• More on Media Bias

    Alright -- I know this'll be even less popular than the last post, but since I've already sprayed flame-retardant on, let's do it: Is Bush really that popular with the press corps? Shakes, Mannion, and Paul all say he is. But I'm not sure where they're seeing it. I get three papers in my inbox each morning and, I've got to tell you, not one of them shakes my faith in liberalism. All I seem to read about are a) Iraq going to hell, b) gas prices rocketing towards the heavens, c) protesters on Bush's doorstep, d) John Roberts mocking women, and e) the health care system crumbling. So when Shakes says the media is afraid to criticize him, what does she mean? The folks who do supposed "objective reporting" are certainly giving ample time to everything going wrong in the country, they're certainly not buying the spin on Iraq, they're certainly not glossing over gas prices. I mean, granted, I'd like to see the New York Times put "BUSH A DOUCHE FOR GOING ON VACATION" in 48-point type in...
  • Media Bias

    (This is really long so, uh, sorry about that) I think we in Blogland can sometimes get too excited about building press persecution sets. Witness, here, Digby on the press's hatred for Hart, and Mannion on its revulsion for Clinton. Happily, Hart and Clinton are the two politicians I know the most about. I got into politics because I wanted to work for Gary Hart, who I first got a wonk's crush on while reading Richard Ben Cramer's What It Takes . When I began working for the nascent Hart campaign in 2003, I read just about every news story ever written on the guy. We're talking thousands of Nexis results between 1984 and 1988, in addition to books, journal articles, and memoirs. I'm rather confident I know about as much on Donna Rice as anyone. Clinton was my next stop. I read Maraniss, and Primary Colors, of course. I read Michael Kelly on both family members, Hendrik Hertzberg, Chris Hitchens, James Carville, John Harris, the whole crew. I loved reading about the guy, I still find...
  • The Business Judge

    Nathan's completely right on this. I was talking with someone the other day about why Bush, with Rove running the demographics, hadn't nominated a Hispanic, a woman, or a Hispanic woman to the seat. It wasn't like this President wanted to go with a white male. He likes to think he's deeply connected to the Hispanic community, he's proud of his poor quality Spanish (which is, to be fair, better than my non-existent Spanish), his first choice was named Gonzales, and his political advisor wants to build a majority among Hispanics. So why the the Norman Rockwell nominee? Simple. Business. Dobson's so loud, Robertson's so entertaining, and Falwell's so grotesque that they and the movement they lead often obscures all other Republican constituencies from view. Why watch the National Association of Manufacturers when Focus on the Family is comparing Democrats to Hitler? But Business remains the GOP's single most important constituency, and they've not been particularly pleased that Terry...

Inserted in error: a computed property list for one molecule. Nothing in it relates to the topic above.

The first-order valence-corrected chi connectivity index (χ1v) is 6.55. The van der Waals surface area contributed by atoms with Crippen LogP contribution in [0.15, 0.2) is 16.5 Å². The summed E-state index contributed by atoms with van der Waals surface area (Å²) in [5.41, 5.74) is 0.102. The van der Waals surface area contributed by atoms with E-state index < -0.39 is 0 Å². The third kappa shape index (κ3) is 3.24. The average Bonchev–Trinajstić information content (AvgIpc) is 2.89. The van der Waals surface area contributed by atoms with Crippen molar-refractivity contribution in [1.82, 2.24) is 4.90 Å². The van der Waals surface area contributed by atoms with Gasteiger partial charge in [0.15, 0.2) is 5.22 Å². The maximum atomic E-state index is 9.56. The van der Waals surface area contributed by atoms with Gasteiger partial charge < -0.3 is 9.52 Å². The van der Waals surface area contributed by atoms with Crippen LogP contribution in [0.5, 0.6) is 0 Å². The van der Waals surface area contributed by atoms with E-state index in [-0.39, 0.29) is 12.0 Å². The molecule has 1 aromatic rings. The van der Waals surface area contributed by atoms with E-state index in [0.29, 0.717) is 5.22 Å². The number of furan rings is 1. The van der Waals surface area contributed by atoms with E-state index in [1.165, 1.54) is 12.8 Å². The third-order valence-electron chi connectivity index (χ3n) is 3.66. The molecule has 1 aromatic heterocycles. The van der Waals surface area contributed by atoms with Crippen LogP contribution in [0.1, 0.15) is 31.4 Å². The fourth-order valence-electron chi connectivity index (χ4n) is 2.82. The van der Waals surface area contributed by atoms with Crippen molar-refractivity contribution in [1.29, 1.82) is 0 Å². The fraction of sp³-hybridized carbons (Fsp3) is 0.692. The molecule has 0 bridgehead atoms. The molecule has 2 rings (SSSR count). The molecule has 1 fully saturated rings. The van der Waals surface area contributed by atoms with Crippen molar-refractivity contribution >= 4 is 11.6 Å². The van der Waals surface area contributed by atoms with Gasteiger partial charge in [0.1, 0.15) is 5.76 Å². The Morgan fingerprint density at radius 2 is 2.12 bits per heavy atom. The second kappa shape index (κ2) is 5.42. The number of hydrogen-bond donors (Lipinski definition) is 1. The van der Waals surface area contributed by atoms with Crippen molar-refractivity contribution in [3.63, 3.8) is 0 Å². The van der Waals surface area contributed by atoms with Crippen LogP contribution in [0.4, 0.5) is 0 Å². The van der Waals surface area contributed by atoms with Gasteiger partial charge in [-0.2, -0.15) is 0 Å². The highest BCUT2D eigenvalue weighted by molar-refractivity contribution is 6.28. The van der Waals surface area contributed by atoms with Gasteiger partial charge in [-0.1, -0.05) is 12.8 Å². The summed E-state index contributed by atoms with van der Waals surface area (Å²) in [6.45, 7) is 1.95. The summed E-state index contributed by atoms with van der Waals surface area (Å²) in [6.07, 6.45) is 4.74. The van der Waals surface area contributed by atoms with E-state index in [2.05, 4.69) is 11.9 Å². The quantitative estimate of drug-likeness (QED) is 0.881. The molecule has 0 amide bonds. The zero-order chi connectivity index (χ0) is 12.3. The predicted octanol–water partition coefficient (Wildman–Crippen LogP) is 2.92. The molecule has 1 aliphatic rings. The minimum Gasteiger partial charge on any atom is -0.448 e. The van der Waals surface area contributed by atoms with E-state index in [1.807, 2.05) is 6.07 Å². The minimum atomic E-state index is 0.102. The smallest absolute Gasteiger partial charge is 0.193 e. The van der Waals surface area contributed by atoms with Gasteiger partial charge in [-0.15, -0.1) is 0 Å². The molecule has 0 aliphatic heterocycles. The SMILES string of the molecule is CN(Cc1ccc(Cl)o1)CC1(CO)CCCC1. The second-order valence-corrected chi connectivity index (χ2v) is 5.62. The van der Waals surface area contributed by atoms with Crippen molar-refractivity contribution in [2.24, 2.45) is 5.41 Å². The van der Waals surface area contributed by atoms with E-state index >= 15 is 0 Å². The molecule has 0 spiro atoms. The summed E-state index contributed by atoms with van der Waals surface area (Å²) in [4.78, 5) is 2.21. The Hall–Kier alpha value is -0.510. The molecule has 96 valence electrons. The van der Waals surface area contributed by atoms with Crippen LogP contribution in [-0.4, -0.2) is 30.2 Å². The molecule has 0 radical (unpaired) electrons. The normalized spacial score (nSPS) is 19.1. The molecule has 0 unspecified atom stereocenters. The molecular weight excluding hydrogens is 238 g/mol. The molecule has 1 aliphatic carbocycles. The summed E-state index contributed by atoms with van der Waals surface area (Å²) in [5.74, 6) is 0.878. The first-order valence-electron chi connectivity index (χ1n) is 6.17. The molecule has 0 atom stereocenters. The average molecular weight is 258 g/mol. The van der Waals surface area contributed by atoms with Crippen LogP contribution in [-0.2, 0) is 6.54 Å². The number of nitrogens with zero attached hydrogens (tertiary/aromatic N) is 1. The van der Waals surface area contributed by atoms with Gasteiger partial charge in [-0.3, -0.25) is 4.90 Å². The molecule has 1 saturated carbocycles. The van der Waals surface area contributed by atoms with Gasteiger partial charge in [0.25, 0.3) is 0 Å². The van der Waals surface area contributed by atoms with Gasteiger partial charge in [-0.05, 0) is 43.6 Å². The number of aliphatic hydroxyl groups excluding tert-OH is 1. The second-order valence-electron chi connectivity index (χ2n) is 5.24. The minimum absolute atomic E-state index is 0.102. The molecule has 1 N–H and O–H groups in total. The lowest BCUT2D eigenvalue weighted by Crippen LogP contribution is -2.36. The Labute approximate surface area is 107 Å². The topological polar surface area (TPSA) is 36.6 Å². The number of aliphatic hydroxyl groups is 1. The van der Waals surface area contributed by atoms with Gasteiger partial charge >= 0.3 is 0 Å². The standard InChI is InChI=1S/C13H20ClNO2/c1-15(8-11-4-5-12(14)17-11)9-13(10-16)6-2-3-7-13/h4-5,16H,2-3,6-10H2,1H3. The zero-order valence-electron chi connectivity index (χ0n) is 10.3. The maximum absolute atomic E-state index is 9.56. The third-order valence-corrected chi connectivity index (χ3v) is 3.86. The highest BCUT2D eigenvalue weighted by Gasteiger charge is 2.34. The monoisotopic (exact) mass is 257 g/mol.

• Whither Georgia?

    Ed Kilgore's got a good post on the "Who Lost the South?" debate that folks interested in the subject should probably read. I think his points lines up well with my argument that the Civil Rights Act destroyed the region's Democratic identification, but it's the culture clash and the Party ID, not the racial politics, which still hold us back years later. The reason McGovern matters, though, is that 1968 and the McGovern convention really pounded that split home. It was right after Wallace had peeled off our supporters and suddenly we were running a guy who, for all his other attributes, struck this region as an alien life form. As Kilgore notes, Jimmy Carter provided a welcome interruption by being a Southern, religious, former naval officer, but his perceived wimpiness in the executive's chair ended up reinforcing our problems -- even when we run a tough guy, they'll govern like a scared child. Reagan, of course, codified the split in 1980, creating Reagan Democrats, who today are...
  • Pat Robertson Just Needs a Good Spanking